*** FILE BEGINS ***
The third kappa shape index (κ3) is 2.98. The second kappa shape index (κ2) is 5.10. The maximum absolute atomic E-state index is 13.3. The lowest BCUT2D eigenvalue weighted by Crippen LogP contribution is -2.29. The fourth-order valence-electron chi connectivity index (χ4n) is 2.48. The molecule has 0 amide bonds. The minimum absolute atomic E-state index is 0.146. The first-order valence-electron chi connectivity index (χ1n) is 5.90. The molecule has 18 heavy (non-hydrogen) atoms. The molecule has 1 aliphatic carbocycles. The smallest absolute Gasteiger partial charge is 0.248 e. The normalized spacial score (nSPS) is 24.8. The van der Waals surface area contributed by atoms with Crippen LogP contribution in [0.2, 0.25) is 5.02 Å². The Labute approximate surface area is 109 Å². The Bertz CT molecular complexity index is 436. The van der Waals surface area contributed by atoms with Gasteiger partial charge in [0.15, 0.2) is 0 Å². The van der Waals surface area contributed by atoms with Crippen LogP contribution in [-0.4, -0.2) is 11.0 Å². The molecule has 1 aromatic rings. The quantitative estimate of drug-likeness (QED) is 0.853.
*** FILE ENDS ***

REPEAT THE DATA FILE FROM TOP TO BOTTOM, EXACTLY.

The third kappa shape index (κ3) is 2.98. The second kappa shape index (κ2) is 5.10. The maximum absolute atomic E-state index is 13.3. The lowest BCUT2D eigenvalue weighted by Crippen LogP contribution is -2.29. The fourth-order valence-electron chi connectivity index (χ4n) is 2.48. The molecule has 0 amide bonds. The minimum absolute atomic E-state index is 0.146. The first-order valence-electron chi connectivity index (χ1n) is 5.90. The molecule has 18 heavy (non-hydrogen) atoms. The molecule has 1 aliphatic carbocycles. The smallest absolute Gasteiger partial charge is 0.248 e. The normalized spacial score (nSPS) is 24.8. The van der Waals surface area contributed by atoms with Crippen LogP contribution in [0.2, 0.25) is 5.02 Å². The Labute approximate surface area is 109 Å². The Bertz CT molecular complexity index is 436. The van der Waals surface area contributed by atoms with Gasteiger partial charge in [0.15, 0.2) is 0 Å². The van der Waals surface area contributed by atoms with Crippen LogP contribution in [-0.4, -0.2) is 11.0 Å². The molecule has 1 aromatic rings. The quantitative estimate of drug-likeness (QED) is 0.853.